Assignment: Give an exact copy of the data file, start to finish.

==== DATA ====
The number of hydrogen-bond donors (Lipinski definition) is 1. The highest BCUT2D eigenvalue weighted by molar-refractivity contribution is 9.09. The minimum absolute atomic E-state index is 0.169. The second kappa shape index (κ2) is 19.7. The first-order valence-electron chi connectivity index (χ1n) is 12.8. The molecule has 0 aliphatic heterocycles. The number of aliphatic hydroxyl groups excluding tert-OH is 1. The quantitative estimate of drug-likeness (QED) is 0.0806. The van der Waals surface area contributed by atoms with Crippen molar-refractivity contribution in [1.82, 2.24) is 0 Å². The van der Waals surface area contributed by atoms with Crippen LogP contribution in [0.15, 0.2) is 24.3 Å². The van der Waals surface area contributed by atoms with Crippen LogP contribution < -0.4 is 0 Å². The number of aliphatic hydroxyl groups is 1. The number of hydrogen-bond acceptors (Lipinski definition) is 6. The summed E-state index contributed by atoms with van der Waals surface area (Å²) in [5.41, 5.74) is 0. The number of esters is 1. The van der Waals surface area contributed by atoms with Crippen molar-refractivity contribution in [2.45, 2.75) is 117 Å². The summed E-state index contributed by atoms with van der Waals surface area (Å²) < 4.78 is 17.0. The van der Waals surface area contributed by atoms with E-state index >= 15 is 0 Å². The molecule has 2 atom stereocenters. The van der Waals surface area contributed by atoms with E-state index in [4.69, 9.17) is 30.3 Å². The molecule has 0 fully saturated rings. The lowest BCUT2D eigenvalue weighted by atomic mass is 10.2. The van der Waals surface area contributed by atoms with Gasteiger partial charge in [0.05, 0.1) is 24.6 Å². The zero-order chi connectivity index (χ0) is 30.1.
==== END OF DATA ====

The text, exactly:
The number of hydrogen-bond donors (Lipinski definition) is 1. The highest BCUT2D eigenvalue weighted by molar-refractivity contribution is 9.09. The minimum absolute atomic E-state index is 0.169. The second kappa shape index (κ2) is 19.7. The first-order valence-electron chi connectivity index (χ1n) is 12.8. The molecule has 0 aliphatic heterocycles. The number of aliphatic hydroxyl groups excluding tert-OH is 1. The quantitative estimate of drug-likeness (QED) is 0.0806. The van der Waals surface area contributed by atoms with Crippen molar-refractivity contribution in [1.82, 2.24) is 0 Å². The van der Waals surface area contributed by atoms with Crippen LogP contribution in [0.15, 0.2) is 24.3 Å². The van der Waals surface area contributed by atoms with Crippen LogP contribution < -0.4 is 0 Å². The number of aliphatic hydroxyl groups is 1. The number of hydrogen-bond acceptors (Lipinski definition) is 6. The summed E-state index contributed by atoms with van der Waals surface area (Å²) in [5.41, 5.74) is 0. The number of esters is 1. The van der Waals surface area contributed by atoms with Crippen molar-refractivity contribution in [2.45, 2.75) is 117 Å². The summed E-state index contributed by atoms with van der Waals surface area (Å²) < 4.78 is 17.0. The van der Waals surface area contributed by atoms with E-state index >= 15 is 0 Å². The molecule has 2 atom stereocenters. The van der Waals surface area contributed by atoms with E-state index in [4.69, 9.17) is 30.3 Å². The molecule has 0 fully saturated rings. The lowest BCUT2D eigenvalue weighted by atomic mass is 10.2. The van der Waals surface area contributed by atoms with Gasteiger partial charge in [0.05, 0.1) is 24.6 Å². The zero-order chi connectivity index (χ0) is 30.1.